Proceeds collected by Asda under the 5p plastic bag charging scheme in Scotland are to provide loans for third sector organisations which otherwise would find it difficult to access funding.
Between October 2014, when the charge came in, and the end of the year, £145,000 was collected by the supermarket giant in Scotland for what it is calling ‘Asda Community Capital’.
In what is claimed to be a UK-first, the partnership with third sector funder Social Investment Scotland (SIS) will see half of the proceeds distributed through loans. Investment capital of between £10,000 and £50,000 will be made available for new social enterprises.
The other half will be donated to Foundation Scotland. Customers and colleagues will nominate projects and good causes in their local community that would benefit from grants of up to £2,000. Regional selection panels of Asda colleagues will vote on the projects to benefit.
Estimates suggest that single-use carrier bag charging by Asda could raise more than £500,000 in the first year. Ultimately, if the charge impacts on the use of such bags, the cash flow will reduce.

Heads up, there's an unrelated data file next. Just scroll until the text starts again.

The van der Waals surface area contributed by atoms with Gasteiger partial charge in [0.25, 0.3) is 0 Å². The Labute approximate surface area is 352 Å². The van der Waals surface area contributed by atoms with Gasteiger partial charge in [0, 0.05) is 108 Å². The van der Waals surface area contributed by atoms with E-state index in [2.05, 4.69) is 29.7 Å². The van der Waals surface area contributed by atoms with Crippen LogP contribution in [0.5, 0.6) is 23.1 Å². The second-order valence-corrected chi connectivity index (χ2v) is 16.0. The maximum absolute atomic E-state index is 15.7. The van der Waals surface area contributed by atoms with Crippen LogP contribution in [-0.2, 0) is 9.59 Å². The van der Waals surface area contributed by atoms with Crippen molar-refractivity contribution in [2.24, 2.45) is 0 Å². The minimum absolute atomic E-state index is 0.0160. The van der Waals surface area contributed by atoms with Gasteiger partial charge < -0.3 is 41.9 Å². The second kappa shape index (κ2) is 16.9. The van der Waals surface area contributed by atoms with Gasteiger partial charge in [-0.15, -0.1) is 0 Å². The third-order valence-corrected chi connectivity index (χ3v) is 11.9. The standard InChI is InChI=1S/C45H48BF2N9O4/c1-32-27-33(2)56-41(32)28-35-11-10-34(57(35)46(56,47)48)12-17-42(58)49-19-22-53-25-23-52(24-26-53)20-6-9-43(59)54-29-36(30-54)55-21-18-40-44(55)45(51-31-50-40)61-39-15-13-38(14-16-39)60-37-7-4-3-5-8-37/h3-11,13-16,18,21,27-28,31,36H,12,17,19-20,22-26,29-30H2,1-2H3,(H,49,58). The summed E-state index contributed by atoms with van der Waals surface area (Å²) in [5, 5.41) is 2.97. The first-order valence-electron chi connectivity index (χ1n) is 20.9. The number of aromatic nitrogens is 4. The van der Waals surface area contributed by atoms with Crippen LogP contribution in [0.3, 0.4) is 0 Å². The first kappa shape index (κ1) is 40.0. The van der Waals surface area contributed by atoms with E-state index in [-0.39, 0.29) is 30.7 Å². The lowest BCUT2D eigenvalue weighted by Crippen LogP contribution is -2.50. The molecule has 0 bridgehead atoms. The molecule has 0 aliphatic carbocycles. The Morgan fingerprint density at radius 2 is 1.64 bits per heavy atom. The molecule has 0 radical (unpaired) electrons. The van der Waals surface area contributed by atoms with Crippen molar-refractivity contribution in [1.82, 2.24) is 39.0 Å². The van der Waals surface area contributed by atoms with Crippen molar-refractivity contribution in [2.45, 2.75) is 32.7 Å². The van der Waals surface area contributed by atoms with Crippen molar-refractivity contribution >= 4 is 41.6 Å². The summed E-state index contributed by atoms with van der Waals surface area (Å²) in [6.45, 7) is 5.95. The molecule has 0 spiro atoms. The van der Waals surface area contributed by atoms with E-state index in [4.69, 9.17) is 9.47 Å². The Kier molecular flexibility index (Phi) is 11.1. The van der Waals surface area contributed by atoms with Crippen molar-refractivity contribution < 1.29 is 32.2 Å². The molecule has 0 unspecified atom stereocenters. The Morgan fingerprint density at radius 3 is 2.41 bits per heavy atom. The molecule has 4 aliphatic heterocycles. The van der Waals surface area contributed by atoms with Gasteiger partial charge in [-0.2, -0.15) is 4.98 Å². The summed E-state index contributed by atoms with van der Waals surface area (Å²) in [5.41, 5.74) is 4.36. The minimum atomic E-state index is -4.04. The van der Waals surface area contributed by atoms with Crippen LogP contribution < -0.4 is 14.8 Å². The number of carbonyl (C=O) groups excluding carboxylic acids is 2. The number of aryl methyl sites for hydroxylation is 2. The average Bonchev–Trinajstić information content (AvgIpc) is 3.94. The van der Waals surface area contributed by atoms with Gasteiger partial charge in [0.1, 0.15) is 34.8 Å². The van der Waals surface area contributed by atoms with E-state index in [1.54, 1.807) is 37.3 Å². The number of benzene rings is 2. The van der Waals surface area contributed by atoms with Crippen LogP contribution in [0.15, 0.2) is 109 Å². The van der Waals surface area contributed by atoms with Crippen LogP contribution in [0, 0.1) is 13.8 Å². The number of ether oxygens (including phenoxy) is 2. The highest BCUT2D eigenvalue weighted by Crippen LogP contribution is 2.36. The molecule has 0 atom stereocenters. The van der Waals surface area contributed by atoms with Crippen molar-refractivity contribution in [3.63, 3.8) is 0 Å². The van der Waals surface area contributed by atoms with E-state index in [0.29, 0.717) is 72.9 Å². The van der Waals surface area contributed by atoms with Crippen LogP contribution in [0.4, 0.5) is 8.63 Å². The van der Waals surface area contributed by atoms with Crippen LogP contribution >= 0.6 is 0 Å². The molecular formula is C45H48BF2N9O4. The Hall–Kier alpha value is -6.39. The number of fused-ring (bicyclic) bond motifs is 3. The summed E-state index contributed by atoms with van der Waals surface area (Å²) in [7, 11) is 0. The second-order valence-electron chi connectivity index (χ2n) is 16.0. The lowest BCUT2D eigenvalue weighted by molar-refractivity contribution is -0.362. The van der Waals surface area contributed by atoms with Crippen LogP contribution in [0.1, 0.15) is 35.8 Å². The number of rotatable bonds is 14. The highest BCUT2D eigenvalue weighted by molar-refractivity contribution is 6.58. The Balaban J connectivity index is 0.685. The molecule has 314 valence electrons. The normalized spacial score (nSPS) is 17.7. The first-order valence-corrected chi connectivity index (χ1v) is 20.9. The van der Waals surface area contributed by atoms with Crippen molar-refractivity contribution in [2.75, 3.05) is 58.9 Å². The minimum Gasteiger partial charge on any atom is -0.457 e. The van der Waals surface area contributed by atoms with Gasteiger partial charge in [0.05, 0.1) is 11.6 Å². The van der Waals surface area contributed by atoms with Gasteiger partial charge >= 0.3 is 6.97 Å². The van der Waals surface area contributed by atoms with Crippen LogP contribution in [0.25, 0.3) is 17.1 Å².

Kevin McBride, Asda senior director for Scotland, said: “By working in partnership, we can ensure that Asda Community Capital delivers meaningful, sustainable benefits for Scotland, helping to drive growth, create jobs and regenerate communities for the long-term.”
Alastair Davis, chief executive of SIS, said many enterprises frequently struggle to access capital, either as a result of their own investment readiness or a lack of suitable financial products.
“Through Asda’s Community Capital, we’ll be able to support the development of highly motivated, small, community-based enterprises throughout Scotland. In turn, we can help to connect more capital with communities, making a real, measurable and sustainable impact on people’s lives,” he said.